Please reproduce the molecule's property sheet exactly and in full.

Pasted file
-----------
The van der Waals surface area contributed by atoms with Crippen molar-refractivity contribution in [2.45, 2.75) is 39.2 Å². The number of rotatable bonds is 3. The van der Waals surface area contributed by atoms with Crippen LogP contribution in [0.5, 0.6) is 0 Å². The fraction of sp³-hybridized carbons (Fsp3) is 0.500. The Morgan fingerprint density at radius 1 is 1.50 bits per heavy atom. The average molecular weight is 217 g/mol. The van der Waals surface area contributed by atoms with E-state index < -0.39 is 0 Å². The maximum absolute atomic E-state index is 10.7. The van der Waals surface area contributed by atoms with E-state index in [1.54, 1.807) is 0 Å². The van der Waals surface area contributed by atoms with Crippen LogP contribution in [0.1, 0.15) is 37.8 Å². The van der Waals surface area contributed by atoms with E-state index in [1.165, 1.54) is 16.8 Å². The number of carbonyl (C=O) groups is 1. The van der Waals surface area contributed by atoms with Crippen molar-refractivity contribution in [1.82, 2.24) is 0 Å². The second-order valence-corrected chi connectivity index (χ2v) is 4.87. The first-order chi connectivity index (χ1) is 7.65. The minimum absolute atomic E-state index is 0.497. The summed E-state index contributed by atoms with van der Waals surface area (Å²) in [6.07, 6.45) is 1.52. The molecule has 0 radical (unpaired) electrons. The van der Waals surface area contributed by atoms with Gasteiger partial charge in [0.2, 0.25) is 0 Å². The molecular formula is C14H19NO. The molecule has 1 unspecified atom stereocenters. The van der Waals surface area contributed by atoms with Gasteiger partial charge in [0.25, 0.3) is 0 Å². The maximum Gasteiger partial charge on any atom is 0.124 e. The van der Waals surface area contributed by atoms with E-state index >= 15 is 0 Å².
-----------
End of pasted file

The van der Waals surface area contributed by atoms with Crippen molar-refractivity contribution in [2.45, 2.75) is 39.2 Å². The number of rotatable bonds is 3. The van der Waals surface area contributed by atoms with Crippen LogP contribution in [0.5, 0.6) is 0 Å². The fraction of sp³-hybridized carbons (Fsp3) is 0.500. The Morgan fingerprint density at radius 1 is 1.50 bits per heavy atom. The average molecular weight is 217 g/mol. The van der Waals surface area contributed by atoms with E-state index < -0.39 is 0 Å². The maximum absolute atomic E-state index is 10.7. The van der Waals surface area contributed by atoms with E-state index in [1.54, 1.807) is 0 Å². The van der Waals surface area contributed by atoms with Crippen LogP contribution in [0.1, 0.15) is 37.8 Å². The van der Waals surface area contributed by atoms with E-state index in [1.165, 1.54) is 16.8 Å². The number of carbonyl (C=O) groups is 1. The van der Waals surface area contributed by atoms with Crippen molar-refractivity contribution in [1.82, 2.24) is 0 Å². The second-order valence-corrected chi connectivity index (χ2v) is 4.87. The first-order chi connectivity index (χ1) is 7.65. The minimum absolute atomic E-state index is 0.497. The summed E-state index contributed by atoms with van der Waals surface area (Å²) in [6.07, 6.45) is 1.52. The molecule has 0 radical (unpaired) electrons. The van der Waals surface area contributed by atoms with Gasteiger partial charge in [0.2, 0.25) is 0 Å². The molecular formula is C14H19NO. The molecule has 1 unspecified atom stereocenters. The van der Waals surface area contributed by atoms with Gasteiger partial charge in [0.25, 0.3) is 0 Å². The maximum Gasteiger partial charge on any atom is 0.124 e. The van der Waals surface area contributed by atoms with E-state index >= 15 is 0 Å².